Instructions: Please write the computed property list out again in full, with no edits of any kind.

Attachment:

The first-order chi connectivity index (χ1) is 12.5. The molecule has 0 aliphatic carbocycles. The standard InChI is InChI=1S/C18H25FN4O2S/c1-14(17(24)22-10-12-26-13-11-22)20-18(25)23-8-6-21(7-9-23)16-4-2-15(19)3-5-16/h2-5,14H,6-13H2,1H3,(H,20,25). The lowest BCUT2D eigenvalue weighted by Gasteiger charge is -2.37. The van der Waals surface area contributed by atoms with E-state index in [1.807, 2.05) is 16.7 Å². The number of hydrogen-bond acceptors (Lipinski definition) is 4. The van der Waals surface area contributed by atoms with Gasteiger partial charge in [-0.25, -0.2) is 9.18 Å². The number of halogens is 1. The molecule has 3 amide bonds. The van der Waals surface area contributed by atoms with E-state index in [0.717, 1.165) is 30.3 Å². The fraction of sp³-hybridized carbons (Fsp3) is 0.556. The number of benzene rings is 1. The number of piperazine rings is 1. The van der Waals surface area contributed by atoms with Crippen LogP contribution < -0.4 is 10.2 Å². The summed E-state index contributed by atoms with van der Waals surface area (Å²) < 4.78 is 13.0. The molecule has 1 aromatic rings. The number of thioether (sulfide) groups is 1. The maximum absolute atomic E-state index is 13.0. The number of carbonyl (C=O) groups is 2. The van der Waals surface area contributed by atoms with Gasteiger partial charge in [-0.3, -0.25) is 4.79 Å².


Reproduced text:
The first-order chi connectivity index (χ1) is 12.5. The molecule has 0 aliphatic carbocycles. The standard InChI is InChI=1S/C18H25FN4O2S/c1-14(17(24)22-10-12-26-13-11-22)20-18(25)23-8-6-21(7-9-23)16-4-2-15(19)3-5-16/h2-5,14H,6-13H2,1H3,(H,20,25). The lowest BCUT2D eigenvalue weighted by Gasteiger charge is -2.37. The van der Waals surface area contributed by atoms with E-state index in [1.807, 2.05) is 16.7 Å². The number of hydrogen-bond acceptors (Lipinski definition) is 4. The van der Waals surface area contributed by atoms with Gasteiger partial charge in [-0.25, -0.2) is 9.18 Å². The number of halogens is 1. The molecule has 3 amide bonds. The van der Waals surface area contributed by atoms with E-state index in [0.717, 1.165) is 30.3 Å². The fraction of sp³-hybridized carbons (Fsp3) is 0.556. The number of benzene rings is 1. The number of piperazine rings is 1. The van der Waals surface area contributed by atoms with Crippen LogP contribution < -0.4 is 10.2 Å². The summed E-state index contributed by atoms with van der Waals surface area (Å²) < 4.78 is 13.0. The molecule has 1 aromatic rings. The number of thioether (sulfide) groups is 1. The maximum absolute atomic E-state index is 13.0. The number of carbonyl (C=O) groups is 2. The van der Waals surface area contributed by atoms with Gasteiger partial charge in [-0.3, -0.25) is 4.79 Å².